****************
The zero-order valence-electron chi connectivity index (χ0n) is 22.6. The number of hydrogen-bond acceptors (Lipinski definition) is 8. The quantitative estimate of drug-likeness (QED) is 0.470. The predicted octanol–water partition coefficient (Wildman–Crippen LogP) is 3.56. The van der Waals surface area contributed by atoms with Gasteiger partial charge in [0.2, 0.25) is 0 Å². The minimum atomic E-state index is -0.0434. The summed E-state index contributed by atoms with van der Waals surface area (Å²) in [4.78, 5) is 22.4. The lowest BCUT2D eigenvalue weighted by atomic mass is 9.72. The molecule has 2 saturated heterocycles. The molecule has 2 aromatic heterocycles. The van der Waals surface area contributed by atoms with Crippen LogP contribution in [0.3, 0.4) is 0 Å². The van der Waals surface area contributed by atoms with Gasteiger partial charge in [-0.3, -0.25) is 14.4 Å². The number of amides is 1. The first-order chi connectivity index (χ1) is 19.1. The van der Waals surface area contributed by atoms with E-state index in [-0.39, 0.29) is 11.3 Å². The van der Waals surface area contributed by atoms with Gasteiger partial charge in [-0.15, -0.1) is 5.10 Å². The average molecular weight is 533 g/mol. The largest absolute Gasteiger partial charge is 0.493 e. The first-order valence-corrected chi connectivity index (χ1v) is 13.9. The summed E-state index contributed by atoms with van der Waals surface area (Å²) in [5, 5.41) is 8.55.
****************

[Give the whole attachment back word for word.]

The zero-order valence-electron chi connectivity index (χ0n) is 22.6. The number of hydrogen-bond acceptors (Lipinski definition) is 8. The quantitative estimate of drug-likeness (QED) is 0.470. The predicted octanol–water partition coefficient (Wildman–Crippen LogP) is 3.56. The van der Waals surface area contributed by atoms with Gasteiger partial charge in [0.2, 0.25) is 0 Å². The minimum atomic E-state index is -0.0434. The summed E-state index contributed by atoms with van der Waals surface area (Å²) in [4.78, 5) is 22.4. The lowest BCUT2D eigenvalue weighted by atomic mass is 9.72. The molecule has 2 saturated heterocycles. The molecule has 2 aromatic heterocycles. The van der Waals surface area contributed by atoms with Crippen LogP contribution in [0.3, 0.4) is 0 Å². The van der Waals surface area contributed by atoms with Gasteiger partial charge in [-0.3, -0.25) is 14.4 Å². The number of amides is 1. The first-order chi connectivity index (χ1) is 19.1. The van der Waals surface area contributed by atoms with E-state index in [-0.39, 0.29) is 11.3 Å². The van der Waals surface area contributed by atoms with Gasteiger partial charge in [-0.15, -0.1) is 5.10 Å². The average molecular weight is 533 g/mol. The largest absolute Gasteiger partial charge is 0.493 e. The first-order valence-corrected chi connectivity index (χ1v) is 13.9. The summed E-state index contributed by atoms with van der Waals surface area (Å²) in [5, 5.41) is 8.55.